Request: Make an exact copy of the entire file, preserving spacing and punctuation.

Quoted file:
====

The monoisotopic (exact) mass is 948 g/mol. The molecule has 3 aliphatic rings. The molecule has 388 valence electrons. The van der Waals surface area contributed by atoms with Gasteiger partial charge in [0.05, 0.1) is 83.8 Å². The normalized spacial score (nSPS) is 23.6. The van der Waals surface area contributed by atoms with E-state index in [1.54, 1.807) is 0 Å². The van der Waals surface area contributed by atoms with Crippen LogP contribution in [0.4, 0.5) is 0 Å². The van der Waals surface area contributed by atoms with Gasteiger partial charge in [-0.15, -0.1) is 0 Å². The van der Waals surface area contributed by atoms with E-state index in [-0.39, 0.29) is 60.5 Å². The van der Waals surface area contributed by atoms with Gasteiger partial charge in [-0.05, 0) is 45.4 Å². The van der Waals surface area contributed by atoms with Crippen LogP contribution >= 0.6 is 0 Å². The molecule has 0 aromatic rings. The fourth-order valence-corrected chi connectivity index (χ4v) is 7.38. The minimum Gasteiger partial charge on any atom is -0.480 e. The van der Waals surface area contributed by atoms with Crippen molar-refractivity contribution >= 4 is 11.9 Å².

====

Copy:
The monoisotopic (exact) mass is 948 g/mol. The molecule has 3 aliphatic rings. The molecule has 388 valence electrons. The van der Waals surface area contributed by atoms with Gasteiger partial charge in [0.05, 0.1) is 83.8 Å². The normalized spacial score (nSPS) is 23.6. The van der Waals surface area contributed by atoms with E-state index in [1.54, 1.807) is 0 Å². The van der Waals surface area contributed by atoms with Crippen LogP contribution in [0.4, 0.5) is 0 Å². The van der Waals surface area contributed by atoms with Gasteiger partial charge in [-0.15, -0.1) is 0 Å². The van der Waals surface area contributed by atoms with E-state index in [-0.39, 0.29) is 60.5 Å². The van der Waals surface area contributed by atoms with Gasteiger partial charge in [-0.05, 0) is 45.4 Å². The van der Waals surface area contributed by atoms with Crippen LogP contribution >= 0.6 is 0 Å². The molecule has 0 aromatic rings. The fourth-order valence-corrected chi connectivity index (χ4v) is 7.38. The minimum Gasteiger partial charge on any atom is -0.480 e. The van der Waals surface area contributed by atoms with Crippen molar-refractivity contribution >= 4 is 11.9 Å².